Remembering Hiroshima and Nagasaki, the first victims of atomic age

The twin bombings dealt the final blow to imperial Japan, which surrendered on August 15, 1945, bringing an end to World War II

Tokyo: Japan on Sunday marks 75 years since the atomic bomb attack on Nagasaki, which killed around 74,000 people and left many more deeply traumatised and even stigmatised.

It followed the bombing of Hiroshima on August 6, 1945 that killed 140,000 people.

Here are some facts about the devastating attacks:

The bombs

The first atomic bomb was dropped on the western city of Hiroshima by the US bomber Enola Gay.

The bomb was nicknamed "Little Boy" but its impact was anything but small.

It detonated about 600 metres from the ground, with a force equivalent to 15,000 tonnes of TNT.

Tens of thousands died instantly, while others succumbed to injuries or illness in the weeks, months and years that followed.

Three days later the US dropped a second bomb, dubbed "Fat Man", on the city of Nagasaki.

The attacks remain the only time atomic bombs have been used in wartime.

The attacks

When the bomb was dropped on Hiroshima, the first thing people noticed was an "intense ball of fire", according to the International Committee of the Red Cross (ICRC).

Temperatures near the blast reached an estimated 7,000 degrees Celsius (12,600 Fahrenheit), which caused fatal burns within a radius of about three kilometres (five miles).

ICRC experts say there were cases of temporary or permanent blindness due to the intense flash of light, and subsequent related damage such as cataracts.

A whirlwind of heat generated by the explosion also ignited thousands of fires that burned several square kilometres (miles) of the largely wooden city. A firestorm that consumed all available oxygen caused more deaths by suffocation.

It has been estimated that burn- and fire-related casualties accounted for more than half of the immediate deaths in Hiroshima.

The explosion generated an enormous shock wave that in some cases literally carried people away. Others were crushed to death inside collapsed buildings or injured or killed by flying debris.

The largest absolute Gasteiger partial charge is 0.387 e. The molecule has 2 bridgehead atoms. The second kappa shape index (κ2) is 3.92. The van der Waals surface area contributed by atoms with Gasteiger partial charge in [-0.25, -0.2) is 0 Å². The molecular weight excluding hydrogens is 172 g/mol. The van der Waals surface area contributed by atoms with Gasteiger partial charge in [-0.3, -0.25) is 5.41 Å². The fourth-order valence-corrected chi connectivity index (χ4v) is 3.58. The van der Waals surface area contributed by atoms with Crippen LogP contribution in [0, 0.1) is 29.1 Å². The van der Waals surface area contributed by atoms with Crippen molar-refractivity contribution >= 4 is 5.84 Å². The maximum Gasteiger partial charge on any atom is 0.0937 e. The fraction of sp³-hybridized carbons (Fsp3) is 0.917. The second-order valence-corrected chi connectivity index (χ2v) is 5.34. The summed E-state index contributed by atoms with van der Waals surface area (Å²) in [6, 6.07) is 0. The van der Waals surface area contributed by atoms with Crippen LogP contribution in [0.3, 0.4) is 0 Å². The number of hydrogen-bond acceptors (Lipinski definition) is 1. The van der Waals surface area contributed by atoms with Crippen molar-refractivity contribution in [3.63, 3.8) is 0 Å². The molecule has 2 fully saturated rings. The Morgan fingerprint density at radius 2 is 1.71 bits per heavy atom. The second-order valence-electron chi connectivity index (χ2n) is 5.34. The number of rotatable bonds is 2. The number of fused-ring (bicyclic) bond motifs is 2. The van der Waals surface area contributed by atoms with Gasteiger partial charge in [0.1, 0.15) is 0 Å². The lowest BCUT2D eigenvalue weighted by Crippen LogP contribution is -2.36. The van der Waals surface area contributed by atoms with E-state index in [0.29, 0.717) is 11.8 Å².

"I remember the charred bodies of little children lying around the hypocentre area like black rocks," Koichi Wada, a witness who was 18 at the time of the Nagasaki attack, has said of the bombing.

Radiation effects

The bomb attacks unleashed radiation that proved deadly both immediately and over the longer term.

Radiation sickness was reported in the aftermath by many who survived the initial blasts and firestorms.

Acute radiation symptoms include vomiting, headaches, nausea, diarrhoea, haemorrhaging and hair loss, with radiation sickness fatal for many within a few weeks or months.

Bomb survivors, known as "hibakusha", also experienced longer-term effects including elevated risks of thyroid cancer and leukaemia, and both Hiroshima and Nagasaki have seen elevated cancer rates.

Of 50,000 radiation victims from both cities studied by the Japanese-US Radiation Effects Research Foundation, about 100 died of leukaemia and 850 suffered from radiation-induced cancers.

The group found no evidence however of a "significant increase" in serious birth defects among survivors' children.

The aftermath

The twin bombings dealt the final blow to imperial Japan, which surrendered on August 15, 1945, bringing an end to World War II.

Historians have debated whether the devastating bombings ultimately saved lives by bringing an end to the conflict and averting a ground invasion.

But those calculations meant little to survivors, many of whom battled decades of physical and psychological trauma, as well as the stigma that sometimes came with being a hibakusha.

Despite their suffering and their status as the first victims of the atomic age, many survivors were shunned -- in particular for marriage -- because of prejudice over radiation exposure.

Survivors and their supporters have become some of the loudest and most powerful voices opposing the use of nuclear weapons, meeting world leaders in Japan and overseas to press their case.

Last year, Pope Francis met several hibakusha on visits to Hiroshima and Nagasaki, paying tribute to the "unspeakable horror" suffered by victims of the attacks.

In 2016, Barack Obama became the first sitting US president to visit Hiroshima. He offered no apology for the attack, but embraced survivors and called for a world free of nuclear weapons.

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